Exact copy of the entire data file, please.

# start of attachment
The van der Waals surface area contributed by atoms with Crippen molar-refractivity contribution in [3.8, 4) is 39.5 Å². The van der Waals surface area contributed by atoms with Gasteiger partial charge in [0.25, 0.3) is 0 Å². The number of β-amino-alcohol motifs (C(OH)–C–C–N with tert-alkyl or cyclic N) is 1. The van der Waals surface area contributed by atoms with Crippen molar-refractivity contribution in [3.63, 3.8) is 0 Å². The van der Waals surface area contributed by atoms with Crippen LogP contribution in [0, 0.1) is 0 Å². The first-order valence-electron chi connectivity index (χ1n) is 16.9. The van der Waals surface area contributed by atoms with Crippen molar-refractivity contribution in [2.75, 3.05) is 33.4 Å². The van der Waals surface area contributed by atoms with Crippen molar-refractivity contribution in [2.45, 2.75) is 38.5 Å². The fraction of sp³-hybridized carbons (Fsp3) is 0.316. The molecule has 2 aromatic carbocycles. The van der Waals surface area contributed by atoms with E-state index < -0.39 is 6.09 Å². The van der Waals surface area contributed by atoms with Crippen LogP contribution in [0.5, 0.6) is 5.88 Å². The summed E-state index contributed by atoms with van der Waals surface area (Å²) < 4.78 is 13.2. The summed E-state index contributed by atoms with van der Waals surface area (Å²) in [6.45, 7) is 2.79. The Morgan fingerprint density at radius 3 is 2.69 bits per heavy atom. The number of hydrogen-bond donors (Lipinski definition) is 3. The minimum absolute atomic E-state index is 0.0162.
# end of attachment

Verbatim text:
The van der Waals surface area contributed by atoms with Crippen molar-refractivity contribution in [3.8, 4) is 39.5 Å². The van der Waals surface area contributed by atoms with Gasteiger partial charge in [0.25, 0.3) is 0 Å². The number of β-amino-alcohol motifs (C(OH)–C–C–N with tert-alkyl or cyclic N) is 1. The van der Waals surface area contributed by atoms with Crippen molar-refractivity contribution in [3.63, 3.8) is 0 Å². The van der Waals surface area contributed by atoms with Crippen LogP contribution in [0, 0.1) is 0 Å². The first-order valence-electron chi connectivity index (χ1n) is 16.9. The van der Waals surface area contributed by atoms with Crippen molar-refractivity contribution in [2.75, 3.05) is 33.4 Å². The van der Waals surface area contributed by atoms with Crippen molar-refractivity contribution in [2.45, 2.75) is 38.5 Å². The fraction of sp³-hybridized carbons (Fsp3) is 0.316. The molecule has 2 aromatic carbocycles. The van der Waals surface area contributed by atoms with E-state index < -0.39 is 6.09 Å². The van der Waals surface area contributed by atoms with Crippen LogP contribution in [0.5, 0.6) is 5.88 Å². The summed E-state index contributed by atoms with van der Waals surface area (Å²) < 4.78 is 13.2. The summed E-state index contributed by atoms with van der Waals surface area (Å²) in [6.45, 7) is 2.79. The Morgan fingerprint density at radius 3 is 2.69 bits per heavy atom. The number of hydrogen-bond donors (Lipinski definition) is 3. The minimum absolute atomic E-state index is 0.0162.